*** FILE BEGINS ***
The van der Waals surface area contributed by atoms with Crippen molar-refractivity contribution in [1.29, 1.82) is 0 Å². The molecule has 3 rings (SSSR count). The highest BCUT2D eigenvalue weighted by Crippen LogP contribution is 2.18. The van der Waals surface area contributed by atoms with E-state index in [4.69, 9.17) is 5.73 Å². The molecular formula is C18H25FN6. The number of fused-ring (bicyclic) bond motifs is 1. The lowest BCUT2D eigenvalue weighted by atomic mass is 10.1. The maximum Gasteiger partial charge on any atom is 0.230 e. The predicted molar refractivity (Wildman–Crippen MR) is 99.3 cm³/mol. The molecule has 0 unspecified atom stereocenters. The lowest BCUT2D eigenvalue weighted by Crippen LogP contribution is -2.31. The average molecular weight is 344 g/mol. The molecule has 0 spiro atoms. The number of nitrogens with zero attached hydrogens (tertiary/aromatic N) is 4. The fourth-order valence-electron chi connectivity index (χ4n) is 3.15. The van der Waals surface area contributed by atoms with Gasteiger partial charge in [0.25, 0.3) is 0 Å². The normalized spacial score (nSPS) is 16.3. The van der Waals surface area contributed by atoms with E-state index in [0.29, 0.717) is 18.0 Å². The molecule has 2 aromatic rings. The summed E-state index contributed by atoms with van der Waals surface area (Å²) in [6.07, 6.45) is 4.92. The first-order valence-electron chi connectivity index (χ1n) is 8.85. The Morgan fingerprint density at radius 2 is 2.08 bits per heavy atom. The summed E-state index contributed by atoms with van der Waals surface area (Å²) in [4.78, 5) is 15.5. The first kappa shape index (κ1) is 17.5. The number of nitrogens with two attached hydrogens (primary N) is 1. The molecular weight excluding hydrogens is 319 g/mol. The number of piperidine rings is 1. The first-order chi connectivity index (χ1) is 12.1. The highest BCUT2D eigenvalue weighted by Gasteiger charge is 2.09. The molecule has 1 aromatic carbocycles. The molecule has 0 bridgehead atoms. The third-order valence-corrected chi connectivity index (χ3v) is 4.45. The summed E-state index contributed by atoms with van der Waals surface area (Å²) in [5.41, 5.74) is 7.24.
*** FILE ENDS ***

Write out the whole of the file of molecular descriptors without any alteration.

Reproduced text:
The van der Waals surface area contributed by atoms with Crippen molar-refractivity contribution in [1.29, 1.82) is 0 Å². The molecule has 3 rings (SSSR count). The highest BCUT2D eigenvalue weighted by Crippen LogP contribution is 2.18. The van der Waals surface area contributed by atoms with E-state index in [4.69, 9.17) is 5.73 Å². The molecular formula is C18H25FN6. The number of fused-ring (bicyclic) bond motifs is 1. The lowest BCUT2D eigenvalue weighted by atomic mass is 10.1. The maximum Gasteiger partial charge on any atom is 0.230 e. The predicted molar refractivity (Wildman–Crippen MR) is 99.3 cm³/mol. The molecule has 0 unspecified atom stereocenters. The lowest BCUT2D eigenvalue weighted by Crippen LogP contribution is -2.31. The average molecular weight is 344 g/mol. The molecule has 0 spiro atoms. The number of nitrogens with zero attached hydrogens (tertiary/aromatic N) is 4. The fourth-order valence-electron chi connectivity index (χ4n) is 3.15. The van der Waals surface area contributed by atoms with Gasteiger partial charge in [0.25, 0.3) is 0 Å². The normalized spacial score (nSPS) is 16.3. The van der Waals surface area contributed by atoms with E-state index in [0.29, 0.717) is 18.0 Å². The molecule has 2 aromatic rings. The summed E-state index contributed by atoms with van der Waals surface area (Å²) in [6.07, 6.45) is 4.92. The first-order valence-electron chi connectivity index (χ1n) is 8.85. The Morgan fingerprint density at radius 2 is 2.08 bits per heavy atom. The summed E-state index contributed by atoms with van der Waals surface area (Å²) in [4.78, 5) is 15.5. The first kappa shape index (κ1) is 17.5. The number of nitrogens with two attached hydrogens (primary N) is 1. The molecular weight excluding hydrogens is 319 g/mol. The number of piperidine rings is 1. The first-order chi connectivity index (χ1) is 12.1. The highest BCUT2D eigenvalue weighted by Gasteiger charge is 2.09. The molecule has 1 aromatic carbocycles. The molecule has 0 bridgehead atoms. The third-order valence-corrected chi connectivity index (χ3v) is 4.45. The summed E-state index contributed by atoms with van der Waals surface area (Å²) in [5.41, 5.74) is 7.24.